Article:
Hidden New Orleans

There's more to the Crescent City than jazz and Mardi Gras. The Black Bucket List explores Louisiana's surprising black history.


Cajun French culture was also an important influence in southern Louisiana, and areas like St. Martin Parish had large French-speaking black Creole communities. In Lafayette, the annual Festival International de Louisiane brings an incredible lineup of musicians from former French colonies, from Haiti to Senegal to Vietnam.

Cultural organizing in African-American communities helped develop other distinct traditions, like the Mardi Gras Indians, a group that began in the 1800s (some say earlier) as a tribute from the African-American community to the Native American community, in recognition of native participation in the Underground Railroad and other acts of solidarity. Just a few blocks from Congo Square, the Backstreet Cultural Museum pays tribute to Mardi Gras Indians, as well as “Social Aid and Pleasure Clubs,” which are community institutions that play a key role in preserving the culture of live music in the streets.

In 1892 a group of New Orleans’ black community leaders called the Citizens Committee decided to engage in direct action against the state’s “white only” railcars. Homer Plessy, a member of the group, was arrested for defying the law, an action that eventually led to the (ultimately unsuccessful) U.S. Supreme Court challenge Plessy v. Ferguson. A monument to Plessy’s brave action has been erected by the train tracks where Plessy boarded, just a few blocks from the French Quarter.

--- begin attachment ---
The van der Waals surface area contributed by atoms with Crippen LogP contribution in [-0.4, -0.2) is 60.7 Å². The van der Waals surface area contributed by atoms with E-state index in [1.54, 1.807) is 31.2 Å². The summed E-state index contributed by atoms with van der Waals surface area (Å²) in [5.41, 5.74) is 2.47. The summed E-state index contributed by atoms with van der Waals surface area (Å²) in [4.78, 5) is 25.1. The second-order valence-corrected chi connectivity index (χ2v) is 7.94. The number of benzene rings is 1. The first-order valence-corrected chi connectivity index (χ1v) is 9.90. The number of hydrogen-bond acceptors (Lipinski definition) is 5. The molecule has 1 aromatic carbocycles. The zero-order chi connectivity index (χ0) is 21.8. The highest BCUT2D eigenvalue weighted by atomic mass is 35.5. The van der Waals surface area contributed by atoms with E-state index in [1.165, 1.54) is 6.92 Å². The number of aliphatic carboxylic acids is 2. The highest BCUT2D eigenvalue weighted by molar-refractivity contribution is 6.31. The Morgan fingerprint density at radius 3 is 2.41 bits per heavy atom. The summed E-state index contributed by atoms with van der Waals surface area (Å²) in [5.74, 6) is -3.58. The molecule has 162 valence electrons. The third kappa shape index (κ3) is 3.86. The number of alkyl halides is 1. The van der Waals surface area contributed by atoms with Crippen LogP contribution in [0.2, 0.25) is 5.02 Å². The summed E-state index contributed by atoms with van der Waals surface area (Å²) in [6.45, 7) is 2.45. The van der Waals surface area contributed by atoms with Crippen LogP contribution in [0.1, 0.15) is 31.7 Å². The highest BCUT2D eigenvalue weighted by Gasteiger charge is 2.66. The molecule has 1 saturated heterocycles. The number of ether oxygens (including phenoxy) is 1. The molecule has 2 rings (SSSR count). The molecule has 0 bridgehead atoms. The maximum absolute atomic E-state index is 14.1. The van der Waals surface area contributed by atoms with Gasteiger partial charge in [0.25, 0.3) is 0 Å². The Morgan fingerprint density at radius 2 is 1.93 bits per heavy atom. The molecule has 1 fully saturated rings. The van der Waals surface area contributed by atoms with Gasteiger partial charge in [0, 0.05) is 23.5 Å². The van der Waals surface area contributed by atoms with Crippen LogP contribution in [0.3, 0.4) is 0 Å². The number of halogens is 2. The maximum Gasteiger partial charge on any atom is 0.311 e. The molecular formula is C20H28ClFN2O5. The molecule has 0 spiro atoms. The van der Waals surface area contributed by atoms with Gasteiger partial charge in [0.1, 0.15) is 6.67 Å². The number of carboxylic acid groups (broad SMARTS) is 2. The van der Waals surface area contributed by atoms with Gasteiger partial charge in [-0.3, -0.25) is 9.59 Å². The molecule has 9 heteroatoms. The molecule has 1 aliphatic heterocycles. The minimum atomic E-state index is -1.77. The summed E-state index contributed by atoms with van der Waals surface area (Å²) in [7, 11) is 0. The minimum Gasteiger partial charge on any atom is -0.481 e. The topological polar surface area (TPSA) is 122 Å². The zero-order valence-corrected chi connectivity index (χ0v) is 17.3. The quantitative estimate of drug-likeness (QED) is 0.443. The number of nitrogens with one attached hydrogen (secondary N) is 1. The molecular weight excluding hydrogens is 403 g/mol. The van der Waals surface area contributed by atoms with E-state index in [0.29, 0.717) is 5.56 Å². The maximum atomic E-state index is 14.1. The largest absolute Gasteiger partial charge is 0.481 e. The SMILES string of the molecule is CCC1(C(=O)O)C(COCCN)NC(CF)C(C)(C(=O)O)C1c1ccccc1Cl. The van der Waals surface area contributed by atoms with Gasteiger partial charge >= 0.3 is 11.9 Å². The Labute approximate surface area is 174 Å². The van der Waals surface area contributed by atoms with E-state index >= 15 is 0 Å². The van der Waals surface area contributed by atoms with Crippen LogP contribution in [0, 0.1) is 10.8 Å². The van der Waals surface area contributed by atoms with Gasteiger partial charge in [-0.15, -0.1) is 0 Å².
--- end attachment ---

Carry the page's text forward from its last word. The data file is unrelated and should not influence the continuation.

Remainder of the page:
Free African communities existed across the state. Escaped slaves, called Maroons, built communities in the swamps of the South. Further north, in Natchitoches Parish, a black woman named Marie Thérèse Coincoin founded a community of free people of color in the 1790s. The Melrose plantation, as it was known, also had slaves, purchased by Coincoin. The site remains as a state tourist destination.

There are many more sites in New Orleans — like Fats Domino’s house in the Lower 9th Ward and jazz nightclubs where generations of great musicians have played, to more somber milestones, like the portion of the Lower 9th Ward levees that broke open in the aftermath of Hurricane Katrina, destroying a historic black community that is still far from recovery.

Unfortunately, the spirit of the Confederacy is also still alive in Louisiana. Just blocks away from the hotels where most tourists stay, New Orleans has a monument built to celebrate white supremacists. The city’s first and second black mayors, Earnest “Dutch” Morial and Sidney Barthelemy, both tried to have the monument removed but were blocked by the City Council and by state “historic preservation” officials. One look at that monument, which commemorates a massacre carried out by members of the Crescent City White League in 1874, reminds us how important it is to learn from our history.

Jordan Flaherty, a New Orleans-based journalist, is the author of Floodlines: Community and Resistance From Katrina to the Jena Six. He can be reached at neworleans@leftturn.org.